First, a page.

The reception of the Pre-Raphaelites and The Arts and Crafts Movement in Poland is comprehensively discussed by Andrzej Szczerski in the opening essay of Part One. The author contends that “(E)ven though the Pre-Raphaelites’ original works were not exhibited in Poland and the direct contacts between Polish and British artists did not develop significantly, Polish cultural life in the years around 1900 was permeated by British influences” (29). This was due to the fact that the Pre-Raphaelites were already popular on the continent, particularly in France, where a lot of Polish artists and art critics sojourned temporarily and were influenced by their works. At the turn of the nineteenth century, two important books by the French critic Robert de La Sizeranne, Ruskin and the Cult of Beauty and Contemporary Painting in England, were published in Polish translation. Apart from that the ideas of Ruskin were quite well known among the reading public thanks to translations and critical studies. Ruskin’s outstanding disciple, William Morris, was less popular in Poland, although his works were also discussed in magazines and books on art. Ignacy Matuszewski (1858‒1919), one of the leading critics of the Young Poland movement, found affinities between the Pre-Raphaelites and the Young Poland artists, such as Stanisław Wyspiański (1869‒1907), Jacek Malczewski (1854–1929) and Leon Wyczółkowski (1852–1936). The Pre-Raphaelites as well as the Arts and Crafts Movement were seen in partitioned Poland as a uniquely modern national school of art, which prompted the Polish artists “to merge the notions of modernity and artistic reform with the hopes for national rebirth, both in the cultural and political spheres” (32). Examples of the reception and transfer of British ideas include The Museum of Technology and Industry established in Kraków in 1868 by Adrian Baraniecki (1828‒1891), who during his three-year sojourn in Britain, was inspired by the foundation of industrial museums, such as the South Kensington Museum in London and the Edinburgh Museum of Science and Art. The Kraków museum exhibited not only industrial machinery and tools, but also works of craftsmanship, industrial and folk art. Baraniecki also organised the higher education learning courses for women and Sunday craft courses. His activity contributed significantly to the promotion of the arts and crafts reform in Poland. Stanisław Witkiewicz (1851–1915), a painter, art theoretician, and amateur architect, is known for his creation of the “Zakopane Style,” a concept of vernacular-inspired architecture, which has strong affinities with the ideas of both Ruskin and Morris. In one of his books, Witkiewicz wrote: “What Ruskin dreamed of and Morris attempted to realise happened here [in Zakopane]: the poor and the rich come closer to one another in art” (36). The Zakopane Style, inspired by the regional art of Poland’s highland region known as Podhale, mostly manifested in architecture, but also in furniture and other craft objects, blended the idea of national style with the appraisal of the social function of art. Professor Szczerski concludes that “(t)he (reception of British art and design in Poland shows the ambition to merge the ideology of modernity with national rebirth, in both the cultural and political spheres. British works were seen by Poles as an example of a national art and they were treated – at the ideological level – as the inspiration to pursue the idea of a Polish ‘national style’” (40-41).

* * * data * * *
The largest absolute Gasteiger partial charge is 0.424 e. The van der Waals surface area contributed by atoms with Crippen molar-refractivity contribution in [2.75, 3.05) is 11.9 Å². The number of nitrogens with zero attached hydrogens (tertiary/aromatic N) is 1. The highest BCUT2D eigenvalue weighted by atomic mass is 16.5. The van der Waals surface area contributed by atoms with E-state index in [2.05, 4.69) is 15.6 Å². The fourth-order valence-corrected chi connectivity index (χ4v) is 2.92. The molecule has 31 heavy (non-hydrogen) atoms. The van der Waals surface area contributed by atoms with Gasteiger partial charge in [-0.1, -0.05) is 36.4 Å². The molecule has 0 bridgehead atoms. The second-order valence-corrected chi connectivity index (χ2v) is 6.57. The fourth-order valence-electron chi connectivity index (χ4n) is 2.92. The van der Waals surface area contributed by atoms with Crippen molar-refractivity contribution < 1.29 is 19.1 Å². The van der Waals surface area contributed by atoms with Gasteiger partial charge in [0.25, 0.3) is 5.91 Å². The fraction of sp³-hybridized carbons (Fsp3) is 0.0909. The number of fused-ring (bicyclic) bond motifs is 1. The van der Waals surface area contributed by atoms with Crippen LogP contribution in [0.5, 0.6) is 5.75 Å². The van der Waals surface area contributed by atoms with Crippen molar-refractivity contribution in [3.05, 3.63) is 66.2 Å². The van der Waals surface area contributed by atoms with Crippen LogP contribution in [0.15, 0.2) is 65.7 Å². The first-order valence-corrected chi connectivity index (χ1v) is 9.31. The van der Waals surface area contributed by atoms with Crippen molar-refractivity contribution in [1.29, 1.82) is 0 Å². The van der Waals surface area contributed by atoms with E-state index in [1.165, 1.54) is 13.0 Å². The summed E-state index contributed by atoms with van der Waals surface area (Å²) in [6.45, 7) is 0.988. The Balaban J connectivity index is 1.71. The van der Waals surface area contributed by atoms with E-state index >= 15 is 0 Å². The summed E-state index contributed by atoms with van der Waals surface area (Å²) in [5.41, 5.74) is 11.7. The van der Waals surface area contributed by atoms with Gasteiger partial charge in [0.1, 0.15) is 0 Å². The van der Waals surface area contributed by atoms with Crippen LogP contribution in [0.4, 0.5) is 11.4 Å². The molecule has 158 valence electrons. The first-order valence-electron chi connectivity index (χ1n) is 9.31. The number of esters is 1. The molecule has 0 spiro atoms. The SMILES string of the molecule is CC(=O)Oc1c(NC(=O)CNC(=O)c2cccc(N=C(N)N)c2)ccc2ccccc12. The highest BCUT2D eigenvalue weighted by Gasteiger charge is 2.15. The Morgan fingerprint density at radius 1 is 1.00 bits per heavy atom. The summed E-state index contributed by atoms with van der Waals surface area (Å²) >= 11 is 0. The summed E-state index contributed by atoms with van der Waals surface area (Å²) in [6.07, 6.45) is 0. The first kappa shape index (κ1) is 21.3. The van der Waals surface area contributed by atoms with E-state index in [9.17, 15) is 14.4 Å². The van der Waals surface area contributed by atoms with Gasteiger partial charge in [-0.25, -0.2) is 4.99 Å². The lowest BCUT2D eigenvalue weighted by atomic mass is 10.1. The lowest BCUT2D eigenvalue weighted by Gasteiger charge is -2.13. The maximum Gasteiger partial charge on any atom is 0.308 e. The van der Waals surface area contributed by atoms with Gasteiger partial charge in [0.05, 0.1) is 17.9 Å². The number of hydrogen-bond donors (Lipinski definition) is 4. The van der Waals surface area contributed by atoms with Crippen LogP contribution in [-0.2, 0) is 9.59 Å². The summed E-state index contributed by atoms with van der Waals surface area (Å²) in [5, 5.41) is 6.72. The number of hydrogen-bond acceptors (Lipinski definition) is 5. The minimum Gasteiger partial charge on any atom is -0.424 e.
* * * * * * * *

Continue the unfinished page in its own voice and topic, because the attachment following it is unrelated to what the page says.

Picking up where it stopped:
Julia Griffin’s essay, “Fellow Arts and Crafts Reformers. Stanisław Wyspiański and William Morris: Parallel Lives”, is devoted to the artistic activity of Stanisław Wyspiański, the painter, designer and playwright, who is sometimes called the “Polish William Morris.” Although the two artists never met, they shared a common interest in decorative arts, but above all were polymaths as accomplished writers, painters and innovative applied arts designers. Like Morris, Wyspiański designed furniture, stained glass pictures, embroidery and kilims. Seeing the decline in quality of the industrial book production, Morris revived the book arts in Britain and set up his own publishing company, the Kelmscott Press, which published beautifully ornamented and illustrated books. Likewise, Wyspiański contributed to the typographical reform and the development of the book design in partitioned Poland. His unfulfilled goal was to create a national Polish typeface. Thanks to him book design acquired the status of art. Another affinity between Wyspiański and Morris was their love for indigenous plants. Wyspiański was the first Polish artist to have expressed a fascination with wayside flowers and other ornamental plants as significant subject matter in his paintings and designs. Wyspiański, like Morris, was also an accomplished interior decorator. The author ends her essay with a quotation from Adolf Nowaczyński (1876–1944), Wyspiański’s friend, playwright and critic: “I got the impression that . . . his intention was to play the same role in Poland as Morris did in England” (55).
Shown at the exhibition too is Apollo: Copernicus's Solar System, a stained glass window designed by Stanisław Wyspiański (1905), recreated by artist and master-craftsman Piotr Ostrowski, made at the Young Poland Krakow Stained Glass Company (2017) based on the pastel cartoon, from the National Museum in Kraków, 343 x 146 cm. See ill. 1.4 in the book.